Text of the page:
Research is consistent that demographics will not be a significant factor in driving spending despite the aging baby boomers.
The United States is spending a growing share of the GDP on health care, outpacing other industrialized countries. This synthesis examines why costs are higher in the U.S. and what is driving their growth.
Health care inefficiency, medical technology and health status (particularly obesity) are the primary drivers of rising U.S. health care costs.
Health payer systems that reward inefficiencies and preempt competition have impeded productivity gains in the health care sector.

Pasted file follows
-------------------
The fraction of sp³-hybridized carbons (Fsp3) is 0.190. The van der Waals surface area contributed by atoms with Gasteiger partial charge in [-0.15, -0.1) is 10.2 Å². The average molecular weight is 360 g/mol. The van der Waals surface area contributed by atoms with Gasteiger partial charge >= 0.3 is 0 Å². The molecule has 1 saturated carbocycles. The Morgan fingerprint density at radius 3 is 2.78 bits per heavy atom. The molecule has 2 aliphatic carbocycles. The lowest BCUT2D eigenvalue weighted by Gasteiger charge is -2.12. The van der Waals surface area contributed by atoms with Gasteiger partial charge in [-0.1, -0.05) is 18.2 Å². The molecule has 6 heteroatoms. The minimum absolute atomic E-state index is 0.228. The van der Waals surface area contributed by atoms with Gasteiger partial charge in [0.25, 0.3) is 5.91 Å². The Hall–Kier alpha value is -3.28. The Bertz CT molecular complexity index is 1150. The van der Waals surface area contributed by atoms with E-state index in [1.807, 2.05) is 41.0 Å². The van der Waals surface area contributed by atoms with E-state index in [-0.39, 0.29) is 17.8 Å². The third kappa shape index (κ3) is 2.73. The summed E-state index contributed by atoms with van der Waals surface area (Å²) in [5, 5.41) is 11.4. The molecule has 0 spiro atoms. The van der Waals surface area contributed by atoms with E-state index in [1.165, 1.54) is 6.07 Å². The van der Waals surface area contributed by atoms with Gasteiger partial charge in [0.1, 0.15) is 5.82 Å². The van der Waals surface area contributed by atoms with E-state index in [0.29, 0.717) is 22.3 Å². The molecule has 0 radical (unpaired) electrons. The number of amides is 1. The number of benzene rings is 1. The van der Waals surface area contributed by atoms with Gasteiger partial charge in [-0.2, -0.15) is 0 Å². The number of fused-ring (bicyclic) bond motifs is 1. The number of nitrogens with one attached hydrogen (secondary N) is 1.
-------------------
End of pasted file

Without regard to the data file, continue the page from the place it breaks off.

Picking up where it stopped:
The best evidence indicates medical technology accounts for one-half to two-thirds of spending growth. While medical malpractice insurance and defensive medicine contribute to health costs, they are not large enough factors to significantly contribute to a rise in spending.
The Synthesis Project
An RWJF initiative to produce user-friendly briefs and reports that synthesize research findings on perennial health policy questions. These products give policy-makers reliable information and new insights to inform complex policy decisions.View all